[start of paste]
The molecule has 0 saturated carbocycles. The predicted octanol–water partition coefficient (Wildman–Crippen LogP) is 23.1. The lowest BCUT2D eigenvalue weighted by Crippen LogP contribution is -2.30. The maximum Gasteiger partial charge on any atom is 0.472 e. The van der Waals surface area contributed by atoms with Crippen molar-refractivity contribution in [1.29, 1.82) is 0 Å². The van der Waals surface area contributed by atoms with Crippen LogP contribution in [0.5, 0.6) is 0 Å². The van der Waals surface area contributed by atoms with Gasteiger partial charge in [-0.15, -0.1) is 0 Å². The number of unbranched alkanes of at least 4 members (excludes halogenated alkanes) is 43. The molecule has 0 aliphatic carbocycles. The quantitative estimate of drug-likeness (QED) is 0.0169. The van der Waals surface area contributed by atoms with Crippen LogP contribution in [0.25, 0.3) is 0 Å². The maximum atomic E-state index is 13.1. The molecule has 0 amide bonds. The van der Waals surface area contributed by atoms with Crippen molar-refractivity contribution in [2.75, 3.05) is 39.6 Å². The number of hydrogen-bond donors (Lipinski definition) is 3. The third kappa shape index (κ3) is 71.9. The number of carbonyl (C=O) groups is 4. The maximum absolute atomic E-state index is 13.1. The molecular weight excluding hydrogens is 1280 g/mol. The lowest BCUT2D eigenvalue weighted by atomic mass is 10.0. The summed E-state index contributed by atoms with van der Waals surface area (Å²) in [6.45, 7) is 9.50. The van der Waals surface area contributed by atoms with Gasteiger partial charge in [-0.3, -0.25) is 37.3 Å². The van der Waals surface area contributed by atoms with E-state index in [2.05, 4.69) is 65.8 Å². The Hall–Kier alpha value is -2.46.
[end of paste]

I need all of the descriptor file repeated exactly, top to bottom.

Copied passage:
The molecule has 0 saturated carbocycles. The predicted octanol–water partition coefficient (Wildman–Crippen LogP) is 23.1. The lowest BCUT2D eigenvalue weighted by Crippen LogP contribution is -2.30. The maximum Gasteiger partial charge on any atom is 0.472 e. The van der Waals surface area contributed by atoms with Crippen molar-refractivity contribution in [1.29, 1.82) is 0 Å². The van der Waals surface area contributed by atoms with Crippen LogP contribution in [0.5, 0.6) is 0 Å². The van der Waals surface area contributed by atoms with Gasteiger partial charge in [-0.15, -0.1) is 0 Å². The number of unbranched alkanes of at least 4 members (excludes halogenated alkanes) is 43. The molecule has 0 aliphatic carbocycles. The quantitative estimate of drug-likeness (QED) is 0.0169. The van der Waals surface area contributed by atoms with Crippen LogP contribution in [0.25, 0.3) is 0 Å². The maximum atomic E-state index is 13.1. The molecule has 0 amide bonds. The van der Waals surface area contributed by atoms with Crippen molar-refractivity contribution in [2.75, 3.05) is 39.6 Å². The number of hydrogen-bond donors (Lipinski definition) is 3. The third kappa shape index (κ3) is 71.9. The number of carbonyl (C=O) groups is 4. The maximum absolute atomic E-state index is 13.1. The molecular weight excluding hydrogens is 1280 g/mol. The lowest BCUT2D eigenvalue weighted by atomic mass is 10.0. The summed E-state index contributed by atoms with van der Waals surface area (Å²) in [6.45, 7) is 9.50. The van der Waals surface area contributed by atoms with Gasteiger partial charge in [-0.3, -0.25) is 37.3 Å². The van der Waals surface area contributed by atoms with E-state index in [2.05, 4.69) is 65.8 Å². The Hall–Kier alpha value is -2.46.